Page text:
As 2018 comes to an end and 2019 has just begun, we start reflecting on all the highs and lows. We wane nostalgic about all the wonderful adventures we had. We think about friends we’ve made or lost and the missed opportunities. Determined to make the next year better than the last, we plan out what our goals are for the future, aka the dreaded New Year’s resolutions. If you’ve ever made one then you know that you’ll be uber motivated to follow through until about mid-February and then that’s where the buck pretty much stops.
If you don’t believe this is true, just head to your local gym around the first week of January. Caution, you may notice your luck in finding the ideal parking spot has diminished and your cycling class is more full than usual. This is not a coincidence! These are the ever-optimistic, New Year’s resolutions at work.
People who have communicated to themselves and others that this is the year to put down the cheeseburger and pick up the dumbbells. New Year’s resolutions are often lofty goals, short-sighted, and lack realistic expectations. Rome wasn’t built in a day but for some reason, we believe that one salad and a few workouts are going to miraculously give us the ultimate beach body.
Lost interest and frustration results in the return to binging on cheese fries and Netflix and we’ve either discontinued our gym memberships or, just guiltily let the membership key card sit on our key ring because we don’t want to have that awkward cancellation conversation at the front desk.
We’re all guilty
I’m not here to shame you. I’m as guilty of this as pretty much anyone else. I’ve made lots of unkept promises to myself about the ways that I was going to improve and see another year pass, new year, same me. I’ve told myself that I’m going to lose 40 pounds, that I’m going to stop eating sugar, or that I’m going to be completely debt free. Spoiler alert: none of these things have come to pass. Candy has a tight grip on my heart and so does shopping. *Sigh.
That’s why this year I’m not making New Year’s resolutions, and you shouldn’t either. Now don’t get me wrong, I’m not saying to not have goals and expectations for your future. Being directionless in life is not the way to go. I’m just saying don’t call it a New Year’s resolution because once you do, you’re pretty much dooming yourself from the start.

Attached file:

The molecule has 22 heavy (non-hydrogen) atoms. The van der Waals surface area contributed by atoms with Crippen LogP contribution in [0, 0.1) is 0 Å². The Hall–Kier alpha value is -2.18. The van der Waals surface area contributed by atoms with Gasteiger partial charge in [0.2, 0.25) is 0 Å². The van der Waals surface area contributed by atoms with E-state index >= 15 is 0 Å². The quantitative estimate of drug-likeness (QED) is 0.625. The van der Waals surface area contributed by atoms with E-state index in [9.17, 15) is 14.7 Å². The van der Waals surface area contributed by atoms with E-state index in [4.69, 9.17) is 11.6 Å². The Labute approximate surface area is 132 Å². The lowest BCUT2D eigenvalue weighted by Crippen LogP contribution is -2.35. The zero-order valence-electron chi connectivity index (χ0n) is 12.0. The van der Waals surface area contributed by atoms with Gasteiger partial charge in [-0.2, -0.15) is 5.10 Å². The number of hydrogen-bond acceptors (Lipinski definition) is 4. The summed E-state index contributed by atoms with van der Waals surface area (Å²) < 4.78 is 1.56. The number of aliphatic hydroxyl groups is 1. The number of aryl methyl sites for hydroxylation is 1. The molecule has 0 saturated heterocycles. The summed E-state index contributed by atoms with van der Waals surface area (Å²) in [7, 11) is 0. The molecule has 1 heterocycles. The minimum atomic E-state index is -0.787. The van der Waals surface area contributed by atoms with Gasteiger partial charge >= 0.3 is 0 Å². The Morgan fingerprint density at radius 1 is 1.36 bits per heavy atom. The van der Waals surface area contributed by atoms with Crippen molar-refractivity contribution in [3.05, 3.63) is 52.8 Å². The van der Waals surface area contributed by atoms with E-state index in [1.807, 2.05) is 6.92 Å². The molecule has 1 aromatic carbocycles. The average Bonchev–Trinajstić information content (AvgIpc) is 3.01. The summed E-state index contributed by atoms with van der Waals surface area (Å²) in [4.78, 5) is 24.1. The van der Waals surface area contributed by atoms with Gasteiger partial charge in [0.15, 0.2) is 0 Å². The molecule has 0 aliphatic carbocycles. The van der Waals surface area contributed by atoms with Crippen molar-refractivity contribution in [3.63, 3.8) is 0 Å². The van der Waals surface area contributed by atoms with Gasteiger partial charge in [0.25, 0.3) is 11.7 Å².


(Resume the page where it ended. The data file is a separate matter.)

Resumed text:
How You Can Reach
I truly believe that we are all capable of reaching our goals but, we must not be setting ourselves up for failure by setting goals into the next year. Set benchmarks for achievement. Make little goals along the way to your major goal so you still have little victories that you can celebrate regularly. Discouragement comes from never seeing results.
My goals this year are to be more positive, be more decisive, conquer my Obsessive Compulsive Disorder and say yes to more opportunities and adventures! Here are some actionable ways right now that you can reach your goals and how I am planning on reaching mine.
Take it one day at a time
Set daily goals instead of yearly ones and make expectations reasonable. If you are a writer, then set to write every day, doesn’t have to be a novel just has to be something. If you want to get healthier then, start walking 30 min a day or change out your soda for water. If your goal is to become better with money management, then put together a weekly budget. Do something, however small every day to change. Starting is always the first step towards reaching your goals.
Don’t lose sight of the goal even when change is slow or even nonexistent
I think the major reason that people give up on their New Year’s resolutions is that they don’t see anything changing or improving. Change takes time, do not get discouraged. No one was a success overnight and everything takes patience and practice. You’re not going to be Tchaikovsky after one piano lesson and, you’re not going to lose 30 lbs after one salad, but keep after your goals. Also, even if a change isn’t visible, doesn’t mean it isn’t happening. Trust in the process. The only way you can reach your goals is if you never give up on them, no matter how daunting.
Celebrate small victories
We are all, myself included so self-critical. We admonish ourselves when we’ve done wrong but, we forget to praise ourselves when we’ve done something right. Find a way to celebrate your victories every day. Did you make it to the gym today? Good job! Did you nail a presentation at work? Terrific! Did you make a rocking soufflé? Yass Queen! Did you manage to spend one day with your toddler without screaming? Mom of the year!
Set small targets on the way to the big goal. Each small target you hit, reward yourself somehow. Whether it be, a bottle of wine, a bubble bath, a pedicure, or even a night out. If you reward yourself along the way, you’re much more likely to stick to your goals.
Kick A in 2019
Find something you have been wanting and make 2019 the year you go after it by hitting small daily goals, being persistent, celebrating your wins and practicing self-care when you feel like everything is standing in your way. Stop making resolutions, and start slamming goals!
Rosé & Ruffles